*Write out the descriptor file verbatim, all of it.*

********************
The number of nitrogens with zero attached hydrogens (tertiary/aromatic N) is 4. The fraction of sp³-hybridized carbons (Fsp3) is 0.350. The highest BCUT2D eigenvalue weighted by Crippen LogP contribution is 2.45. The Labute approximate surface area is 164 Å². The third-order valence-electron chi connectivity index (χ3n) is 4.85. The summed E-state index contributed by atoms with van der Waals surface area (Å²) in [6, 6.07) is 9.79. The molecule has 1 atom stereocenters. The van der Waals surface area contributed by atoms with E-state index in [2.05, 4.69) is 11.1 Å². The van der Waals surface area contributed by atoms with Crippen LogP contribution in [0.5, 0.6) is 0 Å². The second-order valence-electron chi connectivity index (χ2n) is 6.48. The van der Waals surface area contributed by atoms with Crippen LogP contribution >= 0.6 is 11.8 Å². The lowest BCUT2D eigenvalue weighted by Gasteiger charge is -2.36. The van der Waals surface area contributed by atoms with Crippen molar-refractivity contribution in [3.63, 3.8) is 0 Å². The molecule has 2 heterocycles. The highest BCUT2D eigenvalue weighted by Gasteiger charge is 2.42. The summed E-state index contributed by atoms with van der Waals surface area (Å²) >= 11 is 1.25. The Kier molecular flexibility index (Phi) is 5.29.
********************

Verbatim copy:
The number of nitrogens with zero attached hydrogens (tertiary/aromatic N) is 4. The fraction of sp³-hybridized carbons (Fsp3) is 0.350. The highest BCUT2D eigenvalue weighted by Crippen LogP contribution is 2.45. The Labute approximate surface area is 164 Å². The third-order valence-electron chi connectivity index (χ3n) is 4.85. The summed E-state index contributed by atoms with van der Waals surface area (Å²) in [6, 6.07) is 9.79. The molecule has 1 atom stereocenters. The van der Waals surface area contributed by atoms with E-state index in [2.05, 4.69) is 11.1 Å². The van der Waals surface area contributed by atoms with Crippen LogP contribution in [0.5, 0.6) is 0 Å². The second-order valence-electron chi connectivity index (χ2n) is 6.48. The van der Waals surface area contributed by atoms with Crippen LogP contribution >= 0.6 is 11.8 Å². The lowest BCUT2D eigenvalue weighted by Gasteiger charge is -2.36. The van der Waals surface area contributed by atoms with Crippen molar-refractivity contribution in [3.63, 3.8) is 0 Å². The molecule has 2 heterocycles. The highest BCUT2D eigenvalue weighted by Gasteiger charge is 2.42. The summed E-state index contributed by atoms with van der Waals surface area (Å²) >= 11 is 1.25. The Kier molecular flexibility index (Phi) is 5.29.